CHANGES MEAN MORE RACING AT THE GLEN ACCORDING TO GORDON WATKINS GLEN, N.Y. (August 3, 2010) - Several changes - including the paving of run-off areas - have been made inside the barriers of Watkins Glen International in advance of Sunday's...
CHANGES MEAN MORE RACING AT THE GLEN ACCORDING TO GORDON
WATKINS GLEN, N.Y. (August 3, 2010) - Several changes - including the paving of run-off areas - have been made inside the barriers of Watkins Glen International in advance of Sunday's Heluva Good! Sour Cream Dips at the Glen. While drivers will now be able to 'drive through' mistakes that may have cost them dearly in the past, four-time track winner Jeff Gordon believes the real benefactors may be the fans.
"I love what they've done with the pavement (where the sand traps used to be)," said the driver of the No. 24 DuPont Chevrolet. "I think you're going to see a race that is more entertaining because we don't have to sit there and pull cars out of the sand trap.
"There's always a penalty for going off the racing surface. The penalty in the past was more severe and I think it actually took away from the racing. For safety reasons, the options now are better because we can 'drive through' a mistake. If a driver made a mistake in the past and ended up in the sand, it would take six laps under caution to get the car out of there.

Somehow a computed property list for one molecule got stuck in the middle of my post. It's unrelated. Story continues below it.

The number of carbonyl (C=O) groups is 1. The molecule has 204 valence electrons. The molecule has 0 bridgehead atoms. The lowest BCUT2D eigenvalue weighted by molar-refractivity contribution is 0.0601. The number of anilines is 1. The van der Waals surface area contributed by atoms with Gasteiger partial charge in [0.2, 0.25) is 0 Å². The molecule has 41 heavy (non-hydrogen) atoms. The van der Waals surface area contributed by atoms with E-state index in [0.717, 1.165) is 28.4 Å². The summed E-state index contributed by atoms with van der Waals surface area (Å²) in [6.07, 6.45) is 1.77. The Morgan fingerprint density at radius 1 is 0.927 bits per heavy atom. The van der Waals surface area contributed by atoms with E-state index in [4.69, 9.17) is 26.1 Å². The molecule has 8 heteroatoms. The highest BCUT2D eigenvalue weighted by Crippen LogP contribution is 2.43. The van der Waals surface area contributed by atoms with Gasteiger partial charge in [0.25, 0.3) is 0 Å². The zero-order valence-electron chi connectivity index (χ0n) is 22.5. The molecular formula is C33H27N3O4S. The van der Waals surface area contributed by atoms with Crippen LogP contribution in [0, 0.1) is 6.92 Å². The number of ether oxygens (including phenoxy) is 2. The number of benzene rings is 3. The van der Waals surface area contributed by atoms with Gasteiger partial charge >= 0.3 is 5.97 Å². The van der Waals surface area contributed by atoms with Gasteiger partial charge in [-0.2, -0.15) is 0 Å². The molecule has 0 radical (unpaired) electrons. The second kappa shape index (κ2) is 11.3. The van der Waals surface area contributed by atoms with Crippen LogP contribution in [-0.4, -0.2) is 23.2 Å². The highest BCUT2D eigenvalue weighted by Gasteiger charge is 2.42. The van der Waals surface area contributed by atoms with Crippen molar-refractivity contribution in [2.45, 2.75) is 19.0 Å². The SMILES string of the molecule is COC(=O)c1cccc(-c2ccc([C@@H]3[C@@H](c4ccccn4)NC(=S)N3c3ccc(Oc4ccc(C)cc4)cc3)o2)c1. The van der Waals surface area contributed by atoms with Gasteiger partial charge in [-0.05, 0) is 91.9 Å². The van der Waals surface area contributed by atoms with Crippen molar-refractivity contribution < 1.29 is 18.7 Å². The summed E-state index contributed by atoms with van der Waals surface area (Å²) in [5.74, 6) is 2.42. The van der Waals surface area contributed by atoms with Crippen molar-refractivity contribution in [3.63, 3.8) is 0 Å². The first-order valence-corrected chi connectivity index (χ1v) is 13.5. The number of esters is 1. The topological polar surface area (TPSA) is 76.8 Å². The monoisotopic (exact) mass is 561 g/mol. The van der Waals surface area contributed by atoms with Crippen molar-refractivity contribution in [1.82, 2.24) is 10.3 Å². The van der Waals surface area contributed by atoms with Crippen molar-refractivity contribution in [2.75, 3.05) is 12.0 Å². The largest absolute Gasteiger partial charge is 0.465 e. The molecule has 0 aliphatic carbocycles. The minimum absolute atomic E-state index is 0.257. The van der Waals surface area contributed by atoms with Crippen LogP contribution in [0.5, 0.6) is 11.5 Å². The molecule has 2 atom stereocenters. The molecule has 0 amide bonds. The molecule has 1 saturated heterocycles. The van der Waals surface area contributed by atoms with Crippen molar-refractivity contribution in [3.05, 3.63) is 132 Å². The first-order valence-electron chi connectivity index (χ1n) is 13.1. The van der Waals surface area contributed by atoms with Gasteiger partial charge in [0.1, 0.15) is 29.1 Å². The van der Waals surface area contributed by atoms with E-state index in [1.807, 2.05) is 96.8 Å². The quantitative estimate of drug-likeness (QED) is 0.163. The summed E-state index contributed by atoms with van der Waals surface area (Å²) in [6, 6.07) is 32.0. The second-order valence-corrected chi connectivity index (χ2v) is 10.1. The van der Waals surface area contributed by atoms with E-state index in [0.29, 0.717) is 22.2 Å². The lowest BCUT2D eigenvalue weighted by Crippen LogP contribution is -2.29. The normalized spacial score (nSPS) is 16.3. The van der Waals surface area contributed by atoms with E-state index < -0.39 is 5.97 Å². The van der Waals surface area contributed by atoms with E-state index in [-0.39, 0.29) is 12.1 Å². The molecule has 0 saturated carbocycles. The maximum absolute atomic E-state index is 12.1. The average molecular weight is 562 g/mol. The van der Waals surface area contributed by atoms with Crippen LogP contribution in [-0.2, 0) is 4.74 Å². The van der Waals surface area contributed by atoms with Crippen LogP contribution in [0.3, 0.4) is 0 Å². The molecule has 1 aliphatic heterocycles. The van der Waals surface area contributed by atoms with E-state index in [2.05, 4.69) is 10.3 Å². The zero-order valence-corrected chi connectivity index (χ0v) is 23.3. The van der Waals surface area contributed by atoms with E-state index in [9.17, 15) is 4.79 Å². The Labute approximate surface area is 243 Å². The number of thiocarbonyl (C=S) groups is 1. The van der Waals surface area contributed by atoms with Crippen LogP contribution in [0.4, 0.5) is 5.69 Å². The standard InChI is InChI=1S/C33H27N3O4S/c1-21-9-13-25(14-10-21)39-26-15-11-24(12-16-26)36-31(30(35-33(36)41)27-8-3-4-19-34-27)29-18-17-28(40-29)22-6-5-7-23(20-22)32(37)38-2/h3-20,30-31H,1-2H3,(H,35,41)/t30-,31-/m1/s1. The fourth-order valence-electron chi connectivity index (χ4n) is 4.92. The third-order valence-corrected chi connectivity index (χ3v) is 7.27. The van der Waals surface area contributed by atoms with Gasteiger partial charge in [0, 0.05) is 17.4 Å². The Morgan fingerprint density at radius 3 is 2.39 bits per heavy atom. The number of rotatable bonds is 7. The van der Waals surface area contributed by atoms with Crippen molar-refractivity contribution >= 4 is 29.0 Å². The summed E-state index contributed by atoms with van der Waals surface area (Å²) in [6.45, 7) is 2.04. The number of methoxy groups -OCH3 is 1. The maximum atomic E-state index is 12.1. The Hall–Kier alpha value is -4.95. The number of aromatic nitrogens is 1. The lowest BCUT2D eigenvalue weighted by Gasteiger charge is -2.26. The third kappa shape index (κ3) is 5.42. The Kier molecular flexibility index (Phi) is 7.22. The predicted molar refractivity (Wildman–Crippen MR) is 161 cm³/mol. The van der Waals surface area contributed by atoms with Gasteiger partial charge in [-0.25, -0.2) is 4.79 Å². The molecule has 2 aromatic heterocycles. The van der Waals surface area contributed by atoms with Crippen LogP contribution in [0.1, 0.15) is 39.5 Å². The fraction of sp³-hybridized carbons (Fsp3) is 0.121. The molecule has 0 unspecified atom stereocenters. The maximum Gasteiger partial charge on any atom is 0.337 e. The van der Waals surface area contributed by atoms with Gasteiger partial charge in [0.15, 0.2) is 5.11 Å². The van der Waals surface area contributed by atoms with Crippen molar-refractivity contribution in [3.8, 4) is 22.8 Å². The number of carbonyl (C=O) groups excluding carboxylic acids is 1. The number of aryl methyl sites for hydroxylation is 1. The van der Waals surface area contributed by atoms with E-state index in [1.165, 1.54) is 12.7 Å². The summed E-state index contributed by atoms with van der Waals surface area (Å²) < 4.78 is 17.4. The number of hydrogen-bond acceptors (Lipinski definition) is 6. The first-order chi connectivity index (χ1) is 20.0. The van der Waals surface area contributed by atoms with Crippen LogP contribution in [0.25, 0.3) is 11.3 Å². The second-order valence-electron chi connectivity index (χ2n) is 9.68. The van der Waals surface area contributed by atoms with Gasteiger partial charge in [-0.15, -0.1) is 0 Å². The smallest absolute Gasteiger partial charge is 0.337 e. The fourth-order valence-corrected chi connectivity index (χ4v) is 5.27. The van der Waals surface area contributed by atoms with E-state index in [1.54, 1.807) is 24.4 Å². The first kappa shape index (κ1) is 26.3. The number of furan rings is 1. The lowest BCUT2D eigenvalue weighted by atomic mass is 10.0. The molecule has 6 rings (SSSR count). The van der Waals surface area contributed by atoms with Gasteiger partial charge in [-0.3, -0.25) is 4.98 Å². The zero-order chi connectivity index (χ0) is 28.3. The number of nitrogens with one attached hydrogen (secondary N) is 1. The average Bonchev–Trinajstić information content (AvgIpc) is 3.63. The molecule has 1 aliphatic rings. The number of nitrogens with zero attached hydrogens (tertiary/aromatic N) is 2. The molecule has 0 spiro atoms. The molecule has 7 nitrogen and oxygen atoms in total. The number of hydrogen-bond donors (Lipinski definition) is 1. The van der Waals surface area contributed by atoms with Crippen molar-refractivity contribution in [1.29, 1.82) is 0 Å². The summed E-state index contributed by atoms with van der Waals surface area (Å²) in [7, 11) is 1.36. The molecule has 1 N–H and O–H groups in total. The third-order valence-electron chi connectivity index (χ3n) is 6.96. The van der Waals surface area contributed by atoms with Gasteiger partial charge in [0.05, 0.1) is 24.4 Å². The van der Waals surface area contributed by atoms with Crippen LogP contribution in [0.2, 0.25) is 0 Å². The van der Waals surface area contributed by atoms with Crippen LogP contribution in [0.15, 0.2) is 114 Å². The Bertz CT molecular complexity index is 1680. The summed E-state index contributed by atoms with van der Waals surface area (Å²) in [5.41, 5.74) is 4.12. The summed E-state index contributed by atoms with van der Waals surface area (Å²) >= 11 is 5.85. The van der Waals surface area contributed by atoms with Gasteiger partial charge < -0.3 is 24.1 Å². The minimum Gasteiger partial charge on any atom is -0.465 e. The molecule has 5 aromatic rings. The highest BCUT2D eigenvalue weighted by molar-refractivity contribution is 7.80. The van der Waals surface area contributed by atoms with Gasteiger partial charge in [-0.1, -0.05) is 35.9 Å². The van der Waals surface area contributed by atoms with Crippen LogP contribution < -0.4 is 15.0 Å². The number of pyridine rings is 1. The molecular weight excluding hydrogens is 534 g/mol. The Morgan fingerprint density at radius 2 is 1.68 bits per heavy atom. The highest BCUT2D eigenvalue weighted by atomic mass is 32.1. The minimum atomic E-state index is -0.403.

"Now, I think the fans will see a lot more green-flag racing."
Along with four wins in 17 starts at the New York track, Gordon has two poles, six top-fives and eight top-10's. But his last race here ended with a frightening accident and a trip to the infield care center.
"It was a big impact, but I was more upset with how we ran to put ourselves in that position," said Gordon. "Sam Hornish and I think Kasey Kahne were racing hard, and then Sam went off the track and then ricocheted back across the track in front of me. I had nowhere to go. "I think that is a testament to the safety of these cars that none of us involved were injured."
The changes to the track not only affect the drivers, they also affect the crew chiefs.
"We always count backwards from the end of the race to determine our final pit stop based on fuel mileage," said crew chief Steve Letarte. "And even when I have a specific lap in mind, it's hard to stick to that plan when you see so many cars stopping before you.
"If a caution flag waves right after their pit stop, then they gain valuable track position when everybody else stops under the caution. But they're also banking on caution laps to make it to the end of the race. This year, I expect there to be less cautions because of the newly paved run-off areas.
"And I'm guessing I will be a little more conservative - and not quite as courageous - when deciding when to make our final stop."